So Floyd Mayweather and Conor McGregor are going to throw down in a boxing ring come August, and let the carnival barking begin. Two champions! Two disciplines! Two, two, two mints in one!
Or, you know, something like that.
Americans love their bread and circuses, and this one will be doughier and more circus-y than most. Certainly the dough part is going to live up to the billing; a circus like this could not happen unless liberally greased with wads of cash, and this one will be. It will be McGregor's greatest payday by a factor of ten or so (because boxing, eclipsed these days by McGregor's MMA, still commands the big money), and a gold mine for Vegas, which will make piles of greenery from the easy marks who bet on these sorts of spectacles.
And it will be a spectacle. If not much else.
When the news came down this deal was done, see, the Blob didn't see it as Two Mints In One. It saw Bobby Riggs instead. It saw Evel Knievel at Snake River Canyon. It saw a gladiator doing battle with a tiger in the Colosseum, to go back to the original bread and circus.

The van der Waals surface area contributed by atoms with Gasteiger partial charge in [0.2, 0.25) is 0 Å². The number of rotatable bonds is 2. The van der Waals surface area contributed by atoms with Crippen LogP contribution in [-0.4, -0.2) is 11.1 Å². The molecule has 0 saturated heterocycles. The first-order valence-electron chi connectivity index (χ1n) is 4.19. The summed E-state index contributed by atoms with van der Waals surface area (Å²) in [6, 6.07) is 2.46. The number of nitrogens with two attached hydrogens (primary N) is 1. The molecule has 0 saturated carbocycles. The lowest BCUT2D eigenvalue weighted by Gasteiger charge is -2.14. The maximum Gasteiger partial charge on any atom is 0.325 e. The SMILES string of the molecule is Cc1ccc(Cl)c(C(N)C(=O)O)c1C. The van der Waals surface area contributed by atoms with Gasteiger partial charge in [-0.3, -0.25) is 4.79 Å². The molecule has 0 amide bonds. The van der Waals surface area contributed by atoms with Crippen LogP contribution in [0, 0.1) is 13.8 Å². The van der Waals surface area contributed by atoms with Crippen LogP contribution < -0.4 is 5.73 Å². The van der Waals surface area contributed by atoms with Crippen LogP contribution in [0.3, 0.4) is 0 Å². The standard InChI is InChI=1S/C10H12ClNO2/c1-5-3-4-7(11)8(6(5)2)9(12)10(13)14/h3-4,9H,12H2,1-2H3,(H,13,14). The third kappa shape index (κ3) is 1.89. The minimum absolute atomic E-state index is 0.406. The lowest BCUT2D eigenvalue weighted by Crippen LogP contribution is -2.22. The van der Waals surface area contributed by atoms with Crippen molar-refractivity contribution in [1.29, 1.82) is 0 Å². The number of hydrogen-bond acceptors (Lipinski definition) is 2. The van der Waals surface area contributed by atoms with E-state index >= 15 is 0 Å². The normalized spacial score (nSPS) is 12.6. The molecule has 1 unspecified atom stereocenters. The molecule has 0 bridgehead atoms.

Like all of the above, Mayweather-McGregor is a novelty act, not an authentic athletic contest. To imagine that McGregor, a non-boxer, is going to somehow beat the greatest pound-for-pound boxer in the world in a boxing match is like imagining unicorns are real. If he can't tackle Mayweather and slap a submission hold on him, what chance does he really have?
Sure, he can throw a punch, which gives him a puncher's chance. So maybe he gets in the one-in-a-million lucky shot. But when he doesn't, and he punches himself out in the first couple of rounds, what happens next?
The glorified street fighting that is MMA won't be much good to him then.
And so this likely will be the Battle of the Sexes all over again, or Evel jumping that canyon. No serious tennis aficionado ever believed tired old Bobby Riggs was going to beat Billie Jean King in her prime, and so of course she dispatched him easily in straight sets. And Evel went up and came right back down. He got no closer to the other side of the Snake River than a well-thrown rock.
McGregor can only hope he gets as close to beating Mayweather in a legitimate boxing match. But we'll watch, just as we watched Evel and Billie Jean.
And why is that?
Because P.T. Barnum was right.
There's a you-know-what born every minute.